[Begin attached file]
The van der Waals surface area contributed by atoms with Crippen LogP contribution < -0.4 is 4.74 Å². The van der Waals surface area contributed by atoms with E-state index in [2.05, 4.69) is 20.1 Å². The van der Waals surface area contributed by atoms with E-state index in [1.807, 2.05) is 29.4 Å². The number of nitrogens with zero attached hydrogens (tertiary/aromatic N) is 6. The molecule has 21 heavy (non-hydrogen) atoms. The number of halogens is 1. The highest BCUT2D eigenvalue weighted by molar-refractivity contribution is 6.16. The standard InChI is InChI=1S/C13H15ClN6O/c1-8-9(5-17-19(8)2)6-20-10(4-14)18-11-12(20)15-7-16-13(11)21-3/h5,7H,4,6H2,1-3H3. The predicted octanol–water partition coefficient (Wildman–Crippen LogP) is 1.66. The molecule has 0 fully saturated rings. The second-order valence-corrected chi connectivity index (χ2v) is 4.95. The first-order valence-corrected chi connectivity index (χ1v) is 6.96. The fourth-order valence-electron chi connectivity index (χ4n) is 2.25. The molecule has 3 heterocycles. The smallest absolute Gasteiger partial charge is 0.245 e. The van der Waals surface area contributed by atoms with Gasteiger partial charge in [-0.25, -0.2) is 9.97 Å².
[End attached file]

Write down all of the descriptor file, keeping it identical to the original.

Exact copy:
The van der Waals surface area contributed by atoms with Crippen LogP contribution < -0.4 is 4.74 Å². The van der Waals surface area contributed by atoms with E-state index in [2.05, 4.69) is 20.1 Å². The van der Waals surface area contributed by atoms with E-state index in [1.807, 2.05) is 29.4 Å². The number of nitrogens with zero attached hydrogens (tertiary/aromatic N) is 6. The molecule has 21 heavy (non-hydrogen) atoms. The number of halogens is 1. The highest BCUT2D eigenvalue weighted by molar-refractivity contribution is 6.16. The standard InChI is InChI=1S/C13H15ClN6O/c1-8-9(5-17-19(8)2)6-20-10(4-14)18-11-12(20)15-7-16-13(11)21-3/h5,7H,4,6H2,1-3H3. The predicted octanol–water partition coefficient (Wildman–Crippen LogP) is 1.66. The molecule has 0 fully saturated rings. The second-order valence-corrected chi connectivity index (χ2v) is 4.95. The first-order valence-corrected chi connectivity index (χ1v) is 6.96. The fourth-order valence-electron chi connectivity index (χ4n) is 2.25. The molecule has 3 heterocycles. The smallest absolute Gasteiger partial charge is 0.245 e. The van der Waals surface area contributed by atoms with Gasteiger partial charge in [-0.25, -0.2) is 9.97 Å².